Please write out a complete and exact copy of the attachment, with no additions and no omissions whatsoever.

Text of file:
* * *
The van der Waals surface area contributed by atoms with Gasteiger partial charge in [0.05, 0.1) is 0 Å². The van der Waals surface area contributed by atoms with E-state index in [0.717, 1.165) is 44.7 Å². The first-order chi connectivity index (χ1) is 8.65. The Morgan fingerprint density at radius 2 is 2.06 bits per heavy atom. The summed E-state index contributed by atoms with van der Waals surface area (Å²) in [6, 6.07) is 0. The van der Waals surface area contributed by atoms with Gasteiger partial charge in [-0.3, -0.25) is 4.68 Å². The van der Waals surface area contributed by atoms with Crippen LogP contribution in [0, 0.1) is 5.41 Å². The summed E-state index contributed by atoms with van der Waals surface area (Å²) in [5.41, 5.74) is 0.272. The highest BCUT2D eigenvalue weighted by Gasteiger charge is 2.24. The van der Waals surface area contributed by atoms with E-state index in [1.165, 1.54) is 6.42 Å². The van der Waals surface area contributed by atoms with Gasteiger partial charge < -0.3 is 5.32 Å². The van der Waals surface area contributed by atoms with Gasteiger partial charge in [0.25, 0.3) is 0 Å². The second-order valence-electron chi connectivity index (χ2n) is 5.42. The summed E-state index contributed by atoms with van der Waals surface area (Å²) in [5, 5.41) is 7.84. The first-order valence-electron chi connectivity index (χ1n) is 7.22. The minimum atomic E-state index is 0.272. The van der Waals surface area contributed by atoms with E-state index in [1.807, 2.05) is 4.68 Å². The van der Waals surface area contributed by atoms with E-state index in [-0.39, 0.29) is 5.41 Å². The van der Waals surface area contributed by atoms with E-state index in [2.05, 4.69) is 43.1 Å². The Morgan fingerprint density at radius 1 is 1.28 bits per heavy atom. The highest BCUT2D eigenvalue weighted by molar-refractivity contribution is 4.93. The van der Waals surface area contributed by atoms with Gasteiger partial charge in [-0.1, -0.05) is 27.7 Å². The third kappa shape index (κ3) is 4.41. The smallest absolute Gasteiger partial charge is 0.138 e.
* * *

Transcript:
The van der Waals surface area contributed by atoms with Gasteiger partial charge in [0.05, 0.1) is 0 Å². The van der Waals surface area contributed by atoms with E-state index in [0.717, 1.165) is 44.7 Å². The first-order chi connectivity index (χ1) is 8.65. The Morgan fingerprint density at radius 2 is 2.06 bits per heavy atom. The summed E-state index contributed by atoms with van der Waals surface area (Å²) in [6, 6.07) is 0. The van der Waals surface area contributed by atoms with Gasteiger partial charge in [-0.3, -0.25) is 4.68 Å². The van der Waals surface area contributed by atoms with Crippen LogP contribution in [0, 0.1) is 5.41 Å². The summed E-state index contributed by atoms with van der Waals surface area (Å²) in [5.41, 5.74) is 0.272. The highest BCUT2D eigenvalue weighted by Gasteiger charge is 2.24. The van der Waals surface area contributed by atoms with E-state index in [1.165, 1.54) is 6.42 Å². The van der Waals surface area contributed by atoms with Gasteiger partial charge < -0.3 is 5.32 Å². The van der Waals surface area contributed by atoms with Gasteiger partial charge in [0.25, 0.3) is 0 Å². The second-order valence-electron chi connectivity index (χ2n) is 5.42. The summed E-state index contributed by atoms with van der Waals surface area (Å²) in [5, 5.41) is 7.84. The first-order valence-electron chi connectivity index (χ1n) is 7.22. The minimum atomic E-state index is 0.272. The van der Waals surface area contributed by atoms with E-state index in [1.807, 2.05) is 4.68 Å². The van der Waals surface area contributed by atoms with E-state index in [-0.39, 0.29) is 5.41 Å². The van der Waals surface area contributed by atoms with E-state index in [2.05, 4.69) is 43.1 Å². The Morgan fingerprint density at radius 1 is 1.28 bits per heavy atom. The highest BCUT2D eigenvalue weighted by molar-refractivity contribution is 4.93. The van der Waals surface area contributed by atoms with Gasteiger partial charge in [-0.1, -0.05) is 27.7 Å². The third kappa shape index (κ3) is 4.41. The smallest absolute Gasteiger partial charge is 0.138 e.